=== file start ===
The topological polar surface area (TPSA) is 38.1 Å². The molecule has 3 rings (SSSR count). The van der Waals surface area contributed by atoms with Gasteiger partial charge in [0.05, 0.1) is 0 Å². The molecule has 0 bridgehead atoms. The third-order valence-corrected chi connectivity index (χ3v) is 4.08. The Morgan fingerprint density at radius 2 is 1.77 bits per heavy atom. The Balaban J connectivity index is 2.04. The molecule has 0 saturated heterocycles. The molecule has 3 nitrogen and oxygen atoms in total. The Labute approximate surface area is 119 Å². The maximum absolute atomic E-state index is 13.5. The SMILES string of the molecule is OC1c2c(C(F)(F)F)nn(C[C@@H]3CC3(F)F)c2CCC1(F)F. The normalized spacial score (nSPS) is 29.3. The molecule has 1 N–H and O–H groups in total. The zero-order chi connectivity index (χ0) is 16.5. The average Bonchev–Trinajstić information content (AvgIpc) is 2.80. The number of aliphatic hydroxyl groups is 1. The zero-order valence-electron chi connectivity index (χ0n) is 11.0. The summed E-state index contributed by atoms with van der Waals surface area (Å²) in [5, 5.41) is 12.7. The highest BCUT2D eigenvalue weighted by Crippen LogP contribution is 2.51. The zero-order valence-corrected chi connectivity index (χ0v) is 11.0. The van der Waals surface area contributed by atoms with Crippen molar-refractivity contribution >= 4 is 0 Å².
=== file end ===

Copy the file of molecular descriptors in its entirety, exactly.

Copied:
The topological polar surface area (TPSA) is 38.1 Å². The molecule has 3 rings (SSSR count). The van der Waals surface area contributed by atoms with Gasteiger partial charge in [0.05, 0.1) is 0 Å². The molecule has 0 bridgehead atoms. The third-order valence-corrected chi connectivity index (χ3v) is 4.08. The Morgan fingerprint density at radius 2 is 1.77 bits per heavy atom. The Balaban J connectivity index is 2.04. The molecule has 0 saturated heterocycles. The molecule has 3 nitrogen and oxygen atoms in total. The Labute approximate surface area is 119 Å². The maximum absolute atomic E-state index is 13.5. The SMILES string of the molecule is OC1c2c(C(F)(F)F)nn(C[C@@H]3CC3(F)F)c2CCC1(F)F. The normalized spacial score (nSPS) is 29.3. The molecule has 1 N–H and O–H groups in total. The zero-order chi connectivity index (χ0) is 16.5. The average Bonchev–Trinajstić information content (AvgIpc) is 2.80. The number of aliphatic hydroxyl groups is 1. The zero-order valence-electron chi connectivity index (χ0n) is 11.0. The summed E-state index contributed by atoms with van der Waals surface area (Å²) in [5, 5.41) is 12.7. The highest BCUT2D eigenvalue weighted by Crippen LogP contribution is 2.51. The zero-order valence-corrected chi connectivity index (χ0v) is 11.0. The van der Waals surface area contributed by atoms with Crippen molar-refractivity contribution >= 4 is 0 Å².